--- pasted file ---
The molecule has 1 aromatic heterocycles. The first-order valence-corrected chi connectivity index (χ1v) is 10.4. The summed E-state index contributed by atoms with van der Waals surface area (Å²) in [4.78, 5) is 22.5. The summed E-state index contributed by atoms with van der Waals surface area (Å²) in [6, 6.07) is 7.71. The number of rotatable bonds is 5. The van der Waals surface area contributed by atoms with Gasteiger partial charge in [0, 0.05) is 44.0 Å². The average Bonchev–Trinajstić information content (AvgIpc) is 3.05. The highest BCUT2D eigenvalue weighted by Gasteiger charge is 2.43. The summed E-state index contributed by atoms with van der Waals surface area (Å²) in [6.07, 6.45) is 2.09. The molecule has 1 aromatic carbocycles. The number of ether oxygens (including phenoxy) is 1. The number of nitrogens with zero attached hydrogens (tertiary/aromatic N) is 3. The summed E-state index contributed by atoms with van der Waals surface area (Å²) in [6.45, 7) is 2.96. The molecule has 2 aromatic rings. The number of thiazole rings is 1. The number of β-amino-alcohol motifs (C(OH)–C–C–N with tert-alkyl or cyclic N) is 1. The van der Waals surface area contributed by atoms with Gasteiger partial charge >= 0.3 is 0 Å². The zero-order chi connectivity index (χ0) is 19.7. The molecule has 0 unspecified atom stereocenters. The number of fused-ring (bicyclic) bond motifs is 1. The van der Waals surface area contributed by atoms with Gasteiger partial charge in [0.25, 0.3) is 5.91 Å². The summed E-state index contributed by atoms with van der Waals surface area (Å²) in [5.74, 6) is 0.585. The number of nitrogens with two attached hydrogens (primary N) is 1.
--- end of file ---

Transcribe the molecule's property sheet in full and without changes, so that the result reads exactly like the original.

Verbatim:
The molecule has 1 aromatic heterocycles. The first-order valence-corrected chi connectivity index (χ1v) is 10.4. The summed E-state index contributed by atoms with van der Waals surface area (Å²) in [4.78, 5) is 22.5. The summed E-state index contributed by atoms with van der Waals surface area (Å²) in [6, 6.07) is 7.71. The number of rotatable bonds is 5. The van der Waals surface area contributed by atoms with Gasteiger partial charge in [0, 0.05) is 44.0 Å². The average Bonchev–Trinajstić information content (AvgIpc) is 3.05. The highest BCUT2D eigenvalue weighted by Gasteiger charge is 2.43. The summed E-state index contributed by atoms with van der Waals surface area (Å²) in [6.07, 6.45) is 2.09. The molecule has 1 aromatic carbocycles. The number of ether oxygens (including phenoxy) is 1. The number of nitrogens with zero attached hydrogens (tertiary/aromatic N) is 3. The summed E-state index contributed by atoms with van der Waals surface area (Å²) in [6.45, 7) is 2.96. The molecule has 2 aromatic rings. The number of thiazole rings is 1. The number of β-amino-alcohol motifs (C(OH)–C–C–N with tert-alkyl or cyclic N) is 1. The van der Waals surface area contributed by atoms with Gasteiger partial charge >= 0.3 is 0 Å². The zero-order chi connectivity index (χ0) is 19.7. The molecule has 0 unspecified atom stereocenters. The number of fused-ring (bicyclic) bond motifs is 1. The van der Waals surface area contributed by atoms with Gasteiger partial charge in [0.25, 0.3) is 5.91 Å². The summed E-state index contributed by atoms with van der Waals surface area (Å²) in [5.74, 6) is 0.585. The number of nitrogens with two attached hydrogens (primary N) is 1.